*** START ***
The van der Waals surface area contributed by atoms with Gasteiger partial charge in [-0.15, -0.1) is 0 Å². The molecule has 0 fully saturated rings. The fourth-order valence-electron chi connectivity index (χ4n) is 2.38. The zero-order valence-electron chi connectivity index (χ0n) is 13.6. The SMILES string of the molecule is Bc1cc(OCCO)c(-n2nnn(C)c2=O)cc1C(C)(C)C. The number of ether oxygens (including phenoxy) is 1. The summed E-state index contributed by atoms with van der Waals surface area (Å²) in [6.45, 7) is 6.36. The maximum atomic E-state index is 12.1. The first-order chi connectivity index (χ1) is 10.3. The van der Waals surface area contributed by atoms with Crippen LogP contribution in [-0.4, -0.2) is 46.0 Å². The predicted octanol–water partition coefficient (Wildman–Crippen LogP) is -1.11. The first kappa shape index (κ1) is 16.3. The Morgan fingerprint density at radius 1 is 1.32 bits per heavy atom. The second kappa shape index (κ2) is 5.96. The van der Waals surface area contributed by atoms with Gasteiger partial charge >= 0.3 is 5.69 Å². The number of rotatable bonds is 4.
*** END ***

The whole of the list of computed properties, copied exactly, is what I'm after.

The van der Waals surface area contributed by atoms with Gasteiger partial charge in [-0.15, -0.1) is 0 Å². The molecule has 0 fully saturated rings. The fourth-order valence-electron chi connectivity index (χ4n) is 2.38. The zero-order valence-electron chi connectivity index (χ0n) is 13.6. The SMILES string of the molecule is Bc1cc(OCCO)c(-n2nnn(C)c2=O)cc1C(C)(C)C. The number of ether oxygens (including phenoxy) is 1. The summed E-state index contributed by atoms with van der Waals surface area (Å²) in [6.45, 7) is 6.36. The maximum atomic E-state index is 12.1. The first-order chi connectivity index (χ1) is 10.3. The van der Waals surface area contributed by atoms with Crippen LogP contribution in [-0.4, -0.2) is 46.0 Å². The predicted octanol–water partition coefficient (Wildman–Crippen LogP) is -1.11. The first kappa shape index (κ1) is 16.3. The Morgan fingerprint density at radius 1 is 1.32 bits per heavy atom. The second kappa shape index (κ2) is 5.96. The van der Waals surface area contributed by atoms with Gasteiger partial charge >= 0.3 is 5.69 Å². The number of rotatable bonds is 4.